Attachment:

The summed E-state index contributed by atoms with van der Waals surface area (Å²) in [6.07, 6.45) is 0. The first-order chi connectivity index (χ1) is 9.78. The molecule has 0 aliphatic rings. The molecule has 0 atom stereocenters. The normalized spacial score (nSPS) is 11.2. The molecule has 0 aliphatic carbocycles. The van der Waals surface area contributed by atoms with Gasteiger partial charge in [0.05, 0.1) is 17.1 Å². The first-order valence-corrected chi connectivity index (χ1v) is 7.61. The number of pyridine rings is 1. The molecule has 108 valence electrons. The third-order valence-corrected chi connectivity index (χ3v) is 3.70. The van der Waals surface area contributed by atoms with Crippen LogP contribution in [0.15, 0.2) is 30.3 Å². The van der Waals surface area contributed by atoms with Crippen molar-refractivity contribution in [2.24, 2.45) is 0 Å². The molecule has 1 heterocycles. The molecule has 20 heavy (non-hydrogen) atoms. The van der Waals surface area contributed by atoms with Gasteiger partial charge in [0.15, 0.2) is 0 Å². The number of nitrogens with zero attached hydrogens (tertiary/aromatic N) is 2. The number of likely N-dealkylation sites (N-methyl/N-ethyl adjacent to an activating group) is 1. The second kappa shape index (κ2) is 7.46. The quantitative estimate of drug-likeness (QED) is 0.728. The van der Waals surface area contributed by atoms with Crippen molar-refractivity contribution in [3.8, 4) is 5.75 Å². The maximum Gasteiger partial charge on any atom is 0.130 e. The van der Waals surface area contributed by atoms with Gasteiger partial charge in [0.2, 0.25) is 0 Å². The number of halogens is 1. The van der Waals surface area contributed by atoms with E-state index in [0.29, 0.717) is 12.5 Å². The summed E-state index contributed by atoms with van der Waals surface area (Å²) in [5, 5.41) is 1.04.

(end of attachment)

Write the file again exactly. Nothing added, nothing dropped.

The summed E-state index contributed by atoms with van der Waals surface area (Å²) in [6.07, 6.45) is 0. The first-order chi connectivity index (χ1) is 9.78. The molecule has 0 aliphatic rings. The molecule has 0 atom stereocenters. The normalized spacial score (nSPS) is 11.2. The molecule has 0 aliphatic carbocycles. The van der Waals surface area contributed by atoms with Gasteiger partial charge in [0.05, 0.1) is 17.1 Å². The first-order valence-corrected chi connectivity index (χ1v) is 7.61. The number of pyridine rings is 1. The molecule has 108 valence electrons. The third-order valence-corrected chi connectivity index (χ3v) is 3.70. The van der Waals surface area contributed by atoms with Crippen LogP contribution in [0.15, 0.2) is 30.3 Å². The van der Waals surface area contributed by atoms with Crippen molar-refractivity contribution in [2.24, 2.45) is 0 Å². The molecule has 1 heterocycles. The molecule has 20 heavy (non-hydrogen) atoms. The van der Waals surface area contributed by atoms with Gasteiger partial charge in [0.15, 0.2) is 0 Å². The number of nitrogens with zero attached hydrogens (tertiary/aromatic N) is 2. The number of likely N-dealkylation sites (N-methyl/N-ethyl adjacent to an activating group) is 1. The second kappa shape index (κ2) is 7.46. The quantitative estimate of drug-likeness (QED) is 0.728. The van der Waals surface area contributed by atoms with Crippen molar-refractivity contribution in [3.8, 4) is 5.75 Å². The maximum Gasteiger partial charge on any atom is 0.130 e. The van der Waals surface area contributed by atoms with Gasteiger partial charge in [0.2, 0.25) is 0 Å². The number of halogens is 1. The van der Waals surface area contributed by atoms with E-state index in [0.29, 0.717) is 12.5 Å². The summed E-state index contributed by atoms with van der Waals surface area (Å²) in [5, 5.41) is 1.04.